Date of Award

Spring 5-16-2016

Degree Type

Dissertation

Degree Name

EdD Education Leadership, Management and Policy

Department

Education Leadership, Management and Policy

Advisor

Gerard Babo, Ed.D

Committee Member

Luke Stedrak, Ed.D

Committee Member

Lavetta Ross, Ed.D

Keywords

Chronic Absenteeism, Absenteeism, Attendance, NJASK, Achievement, Standardized Tests

Abstract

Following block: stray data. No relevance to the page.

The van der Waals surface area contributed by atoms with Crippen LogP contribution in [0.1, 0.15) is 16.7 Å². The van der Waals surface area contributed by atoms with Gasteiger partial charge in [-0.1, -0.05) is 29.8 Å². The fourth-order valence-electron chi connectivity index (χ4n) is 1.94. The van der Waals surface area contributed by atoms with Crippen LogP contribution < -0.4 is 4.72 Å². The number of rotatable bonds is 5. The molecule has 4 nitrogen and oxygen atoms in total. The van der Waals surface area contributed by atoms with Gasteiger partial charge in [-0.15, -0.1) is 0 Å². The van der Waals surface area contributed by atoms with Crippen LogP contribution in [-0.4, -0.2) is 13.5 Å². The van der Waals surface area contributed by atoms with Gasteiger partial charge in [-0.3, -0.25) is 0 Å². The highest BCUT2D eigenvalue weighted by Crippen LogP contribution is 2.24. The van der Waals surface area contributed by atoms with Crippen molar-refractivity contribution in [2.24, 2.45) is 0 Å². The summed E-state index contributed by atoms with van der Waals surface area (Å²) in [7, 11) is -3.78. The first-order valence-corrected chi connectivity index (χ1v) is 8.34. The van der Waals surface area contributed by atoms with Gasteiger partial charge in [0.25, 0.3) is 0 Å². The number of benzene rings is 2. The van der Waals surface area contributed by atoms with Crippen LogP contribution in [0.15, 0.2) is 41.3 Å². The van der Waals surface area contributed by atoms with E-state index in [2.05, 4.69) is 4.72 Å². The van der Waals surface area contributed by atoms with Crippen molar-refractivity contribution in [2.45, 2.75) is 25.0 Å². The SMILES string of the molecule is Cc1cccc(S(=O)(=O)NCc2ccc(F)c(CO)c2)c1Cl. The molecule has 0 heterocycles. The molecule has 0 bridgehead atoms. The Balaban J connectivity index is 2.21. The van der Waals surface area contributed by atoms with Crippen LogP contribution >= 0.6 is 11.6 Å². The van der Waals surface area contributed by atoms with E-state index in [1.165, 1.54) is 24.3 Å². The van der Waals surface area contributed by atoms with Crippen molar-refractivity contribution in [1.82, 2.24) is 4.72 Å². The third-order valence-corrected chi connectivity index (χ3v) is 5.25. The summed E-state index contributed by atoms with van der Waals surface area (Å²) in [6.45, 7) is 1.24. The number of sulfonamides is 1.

This cross-sectional, correlational, explanatory study aimed to explain what influence, if any, chronic absenteeism has on Grade 6, 7, and 8 English Language Arts (ELA) and Mathematics New Jersey Assessment of Skills and Knowledge (NJ ASK) performance, in the aggregate, when controlling for other influential student and school demographic variables. Student achievement scores on the Grade 6-8 ELA NJ ASK and Mathematics NJ ASK were analyzed separately. Analyses were conducted using simultaneous regression, hierarchical regression, and binary logistic regression models. All student data explored in this study pertained to 220 Grade 6-8 middle schools located in New Jersey during the 2013-2014 school year. The sample was taken from the New Jersey Department of Education (NJDOE) NJ School Performance Report 2014, which was representative of a proportional random sample of New Jersey’s district composition. The results of the study revealed that using chronic absenteeism as an independent variable to predict the dependent variable of students scoring Proficient or above on the NJ ASK accounted for a weak contribution—.9% for ELA and .5% for Mathematics—in the total variance that can be explained in ELA and Mathematics performance. This was demonstrated in Model 4 of the hierarchical regression where the independent variables chronically absent students, students with limited English proficiency, students with disabilities, and students with low socioeconomic status were considered. The results of the study also revealed that chronic absenteeism was not a statistically significant predictor of the odds to determine whether or not students would score Proficient or above on the Grades 6-8 ELA or Mathematics NJ ASK.

 
 

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